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dc.contributor.supervisorAscott, Roy
dc.contributor.authorCiraci, Sarah
dc.contributor.otherFaculty of Arts and Humanitiesen_US
dc.date.accessioned2019-12-17T13:49:12Z
dc.date.available2019-12-17T13:49:12Z
dc.date.issued2019
dc.identifier10324746en_US
dc.identifier.urihttp://hdl.handle.net/10026.1/15258
dc.description.abstract

This thesis draws upon research in Eastern philosophy and neuroscience to argue that art is capable of metabolizing and embodying different levels of reality, and therefore functions as an instrument that can generate states of consciousness. The research and writing that went into this text has provided the critical and conceptual foundation for a new artwork, which I present in the last chapter. Historically, art changes in tandem with the paradigm shifts of a given era. This thesis argues that our contemporary paradigm shift has introduced new ways of considering the relationship between subjectivity and objectivity. Such categories no longer conform to a Cartesian paradigm, which insists on considering them separately, and instead more closely resembles the context of quantum physics, which establishes an entanglement of subjectivity and objectivity. Neuroscientists and philosophers of mind contend that consciousness is a special information process in which new knowledge is generated. My thesis conflates consciousness and creativity, arguing that contemporary art is a privileged field in which this human ability is concretely developed, and in doing so, preserves individuals and society at-large from the danger of repetitive and automatic thought. (McLuhan, 1968). To outline this argument, I draw upon notions like Damasio’s “neural patterns”, Chalmer’s “information spaces” and the “ego tunnel model” defined by Metzinger. Attempting to interpret the interdependence between subject and object, it can be taken out the existence of a gap between complex, abstract scientific discoveries and their ability to be metabolized on individual level, a gap that Francisco Varela attempts to resolve through his invocation of the need for an embodied knowledge, which he explores by bridging studies in cognitive science and Buddhist mindfulness practices. The present research adopts the position that an analogous process of embodied knowledge exists in the artistic field, thanks to art’s ability to reconnect observations of how the outer world is experienced on a subjective level, creating a circularity—a bond—between subject and object, between art work and viewer, which is never fixed but always mutually changing and evolving.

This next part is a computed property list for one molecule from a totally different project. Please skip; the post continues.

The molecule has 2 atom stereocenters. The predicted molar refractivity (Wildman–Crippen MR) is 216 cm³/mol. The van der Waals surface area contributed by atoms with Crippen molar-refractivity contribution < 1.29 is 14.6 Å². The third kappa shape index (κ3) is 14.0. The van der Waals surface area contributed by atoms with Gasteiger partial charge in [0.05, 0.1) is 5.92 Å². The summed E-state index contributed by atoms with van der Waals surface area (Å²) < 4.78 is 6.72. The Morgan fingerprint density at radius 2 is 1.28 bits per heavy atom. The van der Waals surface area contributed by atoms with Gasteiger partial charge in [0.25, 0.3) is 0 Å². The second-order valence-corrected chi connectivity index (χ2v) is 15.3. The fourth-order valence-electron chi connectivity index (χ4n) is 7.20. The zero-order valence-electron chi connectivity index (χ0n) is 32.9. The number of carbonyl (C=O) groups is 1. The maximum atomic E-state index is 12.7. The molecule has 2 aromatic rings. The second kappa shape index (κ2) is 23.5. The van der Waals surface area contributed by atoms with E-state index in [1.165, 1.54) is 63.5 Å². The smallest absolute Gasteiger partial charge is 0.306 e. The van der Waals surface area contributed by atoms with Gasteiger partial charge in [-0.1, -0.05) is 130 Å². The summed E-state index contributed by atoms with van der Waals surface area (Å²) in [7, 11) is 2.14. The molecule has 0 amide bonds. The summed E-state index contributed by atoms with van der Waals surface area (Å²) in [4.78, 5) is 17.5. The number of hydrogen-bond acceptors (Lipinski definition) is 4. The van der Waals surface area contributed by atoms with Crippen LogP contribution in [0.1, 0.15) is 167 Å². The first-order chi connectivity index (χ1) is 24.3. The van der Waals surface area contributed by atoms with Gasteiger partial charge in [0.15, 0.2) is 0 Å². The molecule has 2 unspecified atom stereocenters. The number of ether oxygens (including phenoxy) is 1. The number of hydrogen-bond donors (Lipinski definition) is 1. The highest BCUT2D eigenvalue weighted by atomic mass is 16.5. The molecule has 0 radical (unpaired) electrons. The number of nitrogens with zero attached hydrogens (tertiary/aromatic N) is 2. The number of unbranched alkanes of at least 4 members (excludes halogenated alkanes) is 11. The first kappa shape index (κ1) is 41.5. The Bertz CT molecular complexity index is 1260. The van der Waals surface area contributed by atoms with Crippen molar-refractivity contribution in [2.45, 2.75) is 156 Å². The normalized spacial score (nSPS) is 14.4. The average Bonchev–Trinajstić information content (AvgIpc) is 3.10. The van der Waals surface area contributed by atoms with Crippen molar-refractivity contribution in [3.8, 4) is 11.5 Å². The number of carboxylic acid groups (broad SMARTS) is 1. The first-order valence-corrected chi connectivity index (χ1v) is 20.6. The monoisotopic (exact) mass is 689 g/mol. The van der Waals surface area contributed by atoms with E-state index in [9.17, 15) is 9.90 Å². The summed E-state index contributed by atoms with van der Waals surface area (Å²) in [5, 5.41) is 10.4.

en_US
dc.language.isoen
dc.publisherUniversity of Plymouth
dc.subject.classificationMPhilen_US
dc.titleArt as a Generator of New Mental Patterns: From an epistemological perspective of Modern Physics, Neuroscience and the Buddhist system of thought.en_US
dc.typeThesis
plymouth.versionpublishableen_US
dc.rights.embargoperiodNo embargoen_US
dc.type.qualificationMastersen_US
rioxxterms.versionNA


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